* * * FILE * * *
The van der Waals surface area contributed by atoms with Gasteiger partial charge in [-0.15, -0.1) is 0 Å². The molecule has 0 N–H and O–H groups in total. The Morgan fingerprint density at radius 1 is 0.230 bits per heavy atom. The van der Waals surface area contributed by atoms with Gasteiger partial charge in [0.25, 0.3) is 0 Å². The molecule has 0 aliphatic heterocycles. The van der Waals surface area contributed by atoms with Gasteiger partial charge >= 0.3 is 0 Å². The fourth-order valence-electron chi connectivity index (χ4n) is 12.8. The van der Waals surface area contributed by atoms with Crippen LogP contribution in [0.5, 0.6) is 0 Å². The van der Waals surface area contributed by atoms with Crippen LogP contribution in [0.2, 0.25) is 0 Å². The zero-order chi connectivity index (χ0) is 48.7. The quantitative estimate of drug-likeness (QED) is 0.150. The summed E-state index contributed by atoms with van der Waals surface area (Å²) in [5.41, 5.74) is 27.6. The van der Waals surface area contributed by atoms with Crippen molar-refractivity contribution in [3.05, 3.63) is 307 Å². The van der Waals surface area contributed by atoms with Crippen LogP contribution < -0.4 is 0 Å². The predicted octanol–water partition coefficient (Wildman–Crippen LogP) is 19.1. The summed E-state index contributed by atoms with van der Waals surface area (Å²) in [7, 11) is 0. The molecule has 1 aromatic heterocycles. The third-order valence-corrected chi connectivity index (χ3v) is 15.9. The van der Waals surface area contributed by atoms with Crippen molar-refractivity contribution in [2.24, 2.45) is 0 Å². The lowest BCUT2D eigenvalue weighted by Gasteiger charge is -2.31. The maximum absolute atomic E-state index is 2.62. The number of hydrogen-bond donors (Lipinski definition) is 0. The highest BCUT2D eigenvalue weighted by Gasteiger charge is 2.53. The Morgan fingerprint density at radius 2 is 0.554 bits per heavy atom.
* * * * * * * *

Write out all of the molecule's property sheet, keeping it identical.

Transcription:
The van der Waals surface area contributed by atoms with Gasteiger partial charge in [-0.15, -0.1) is 0 Å². The molecule has 0 N–H and O–H groups in total. The Morgan fingerprint density at radius 1 is 0.230 bits per heavy atom. The van der Waals surface area contributed by atoms with Gasteiger partial charge in [0.25, 0.3) is 0 Å². The molecule has 0 aliphatic heterocycles. The van der Waals surface area contributed by atoms with Gasteiger partial charge >= 0.3 is 0 Å². The fourth-order valence-electron chi connectivity index (χ4n) is 12.8. The van der Waals surface area contributed by atoms with Crippen LogP contribution in [0.5, 0.6) is 0 Å². The van der Waals surface area contributed by atoms with Crippen LogP contribution in [0.2, 0.25) is 0 Å². The zero-order chi connectivity index (χ0) is 48.7. The quantitative estimate of drug-likeness (QED) is 0.150. The summed E-state index contributed by atoms with van der Waals surface area (Å²) in [5.41, 5.74) is 27.6. The van der Waals surface area contributed by atoms with Crippen molar-refractivity contribution in [3.05, 3.63) is 307 Å². The van der Waals surface area contributed by atoms with Crippen LogP contribution < -0.4 is 0 Å². The predicted octanol–water partition coefficient (Wildman–Crippen LogP) is 19.1. The summed E-state index contributed by atoms with van der Waals surface area (Å²) in [7, 11) is 0. The molecule has 1 aromatic heterocycles. The third-order valence-corrected chi connectivity index (χ3v) is 15.9. The van der Waals surface area contributed by atoms with Crippen molar-refractivity contribution in [2.24, 2.45) is 0 Å². The lowest BCUT2D eigenvalue weighted by Gasteiger charge is -2.31. The maximum absolute atomic E-state index is 2.62. The number of hydrogen-bond donors (Lipinski definition) is 0. The highest BCUT2D eigenvalue weighted by Gasteiger charge is 2.53. The Morgan fingerprint density at radius 2 is 0.554 bits per heavy atom.